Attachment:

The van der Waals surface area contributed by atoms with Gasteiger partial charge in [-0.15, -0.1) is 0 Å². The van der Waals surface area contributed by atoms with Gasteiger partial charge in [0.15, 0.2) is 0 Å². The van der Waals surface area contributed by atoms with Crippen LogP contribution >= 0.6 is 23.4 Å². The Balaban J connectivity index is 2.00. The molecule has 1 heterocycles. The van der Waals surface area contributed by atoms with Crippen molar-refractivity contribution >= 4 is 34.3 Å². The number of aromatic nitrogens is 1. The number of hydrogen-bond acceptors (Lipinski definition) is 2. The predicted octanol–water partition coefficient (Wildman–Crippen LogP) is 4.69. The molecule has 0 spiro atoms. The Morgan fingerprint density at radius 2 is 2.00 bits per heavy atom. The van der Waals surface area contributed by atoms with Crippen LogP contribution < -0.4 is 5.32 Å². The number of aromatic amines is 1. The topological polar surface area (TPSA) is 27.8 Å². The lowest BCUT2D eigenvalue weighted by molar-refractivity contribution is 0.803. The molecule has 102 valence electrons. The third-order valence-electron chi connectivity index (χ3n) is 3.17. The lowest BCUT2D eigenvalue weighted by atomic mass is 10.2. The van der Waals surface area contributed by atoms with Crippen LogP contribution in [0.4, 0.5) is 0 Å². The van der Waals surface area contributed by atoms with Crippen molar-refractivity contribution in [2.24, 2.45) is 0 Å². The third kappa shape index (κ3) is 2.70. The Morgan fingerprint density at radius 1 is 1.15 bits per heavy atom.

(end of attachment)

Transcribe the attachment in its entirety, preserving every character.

The van der Waals surface area contributed by atoms with Gasteiger partial charge in [-0.15, -0.1) is 0 Å². The van der Waals surface area contributed by atoms with Gasteiger partial charge in [0.15, 0.2) is 0 Å². The van der Waals surface area contributed by atoms with Crippen LogP contribution >= 0.6 is 23.4 Å². The Balaban J connectivity index is 2.00. The molecule has 1 heterocycles. The van der Waals surface area contributed by atoms with Crippen molar-refractivity contribution >= 4 is 34.3 Å². The number of aromatic nitrogens is 1. The number of hydrogen-bond acceptors (Lipinski definition) is 2. The predicted octanol–water partition coefficient (Wildman–Crippen LogP) is 4.69. The molecule has 0 spiro atoms. The Morgan fingerprint density at radius 2 is 2.00 bits per heavy atom. The van der Waals surface area contributed by atoms with Crippen LogP contribution < -0.4 is 5.32 Å². The number of aromatic amines is 1. The topological polar surface area (TPSA) is 27.8 Å². The lowest BCUT2D eigenvalue weighted by molar-refractivity contribution is 0.803. The molecule has 102 valence electrons. The third-order valence-electron chi connectivity index (χ3n) is 3.17. The lowest BCUT2D eigenvalue weighted by atomic mass is 10.2. The van der Waals surface area contributed by atoms with Crippen LogP contribution in [0.4, 0.5) is 0 Å². The van der Waals surface area contributed by atoms with Crippen molar-refractivity contribution in [2.24, 2.45) is 0 Å². The third kappa shape index (κ3) is 2.70. The Morgan fingerprint density at radius 1 is 1.15 bits per heavy atom.